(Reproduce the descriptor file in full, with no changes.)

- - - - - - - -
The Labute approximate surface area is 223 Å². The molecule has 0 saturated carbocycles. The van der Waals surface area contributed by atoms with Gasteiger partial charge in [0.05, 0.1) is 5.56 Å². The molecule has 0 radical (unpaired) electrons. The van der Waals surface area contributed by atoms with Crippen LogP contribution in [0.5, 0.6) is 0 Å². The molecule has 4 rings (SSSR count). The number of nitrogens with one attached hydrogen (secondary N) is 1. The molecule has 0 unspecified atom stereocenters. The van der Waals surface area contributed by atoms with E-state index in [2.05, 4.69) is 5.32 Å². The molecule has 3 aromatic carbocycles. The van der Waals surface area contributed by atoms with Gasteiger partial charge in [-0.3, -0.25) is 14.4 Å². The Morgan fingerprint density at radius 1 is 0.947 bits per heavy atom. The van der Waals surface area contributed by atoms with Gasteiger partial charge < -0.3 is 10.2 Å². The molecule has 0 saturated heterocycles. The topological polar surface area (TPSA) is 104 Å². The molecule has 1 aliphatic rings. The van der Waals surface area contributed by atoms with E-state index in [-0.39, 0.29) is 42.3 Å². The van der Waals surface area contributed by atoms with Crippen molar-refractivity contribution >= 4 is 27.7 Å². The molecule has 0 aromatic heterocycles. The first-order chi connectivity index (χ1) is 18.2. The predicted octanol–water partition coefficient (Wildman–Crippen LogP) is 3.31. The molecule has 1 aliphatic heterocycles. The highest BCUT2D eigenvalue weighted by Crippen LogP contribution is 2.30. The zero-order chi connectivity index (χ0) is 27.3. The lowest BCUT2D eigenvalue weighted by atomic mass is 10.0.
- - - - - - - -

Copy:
The Labute approximate surface area is 223 Å². The molecule has 0 saturated carbocycles. The van der Waals surface area contributed by atoms with Gasteiger partial charge in [0.05, 0.1) is 5.56 Å². The molecule has 0 radical (unpaired) electrons. The van der Waals surface area contributed by atoms with Crippen LogP contribution in [0.5, 0.6) is 0 Å². The molecule has 4 rings (SSSR count). The number of nitrogens with one attached hydrogen (secondary N) is 1. The molecule has 0 unspecified atom stereocenters. The van der Waals surface area contributed by atoms with E-state index in [2.05, 4.69) is 5.32 Å². The molecule has 3 aromatic carbocycles. The van der Waals surface area contributed by atoms with Gasteiger partial charge in [-0.3, -0.25) is 14.4 Å². The Morgan fingerprint density at radius 1 is 0.947 bits per heavy atom. The van der Waals surface area contributed by atoms with Gasteiger partial charge < -0.3 is 10.2 Å². The molecule has 0 saturated heterocycles. The topological polar surface area (TPSA) is 104 Å². The molecule has 1 aliphatic rings. The van der Waals surface area contributed by atoms with E-state index in [-0.39, 0.29) is 42.3 Å². The van der Waals surface area contributed by atoms with Crippen molar-refractivity contribution >= 4 is 27.7 Å². The molecule has 0 aromatic heterocycles. The first-order chi connectivity index (χ1) is 18.2. The predicted octanol–water partition coefficient (Wildman–Crippen LogP) is 3.31. The molecule has 1 aliphatic heterocycles. The highest BCUT2D eigenvalue weighted by Crippen LogP contribution is 2.30. The zero-order chi connectivity index (χ0) is 27.3. The lowest BCUT2D eigenvalue weighted by atomic mass is 10.0.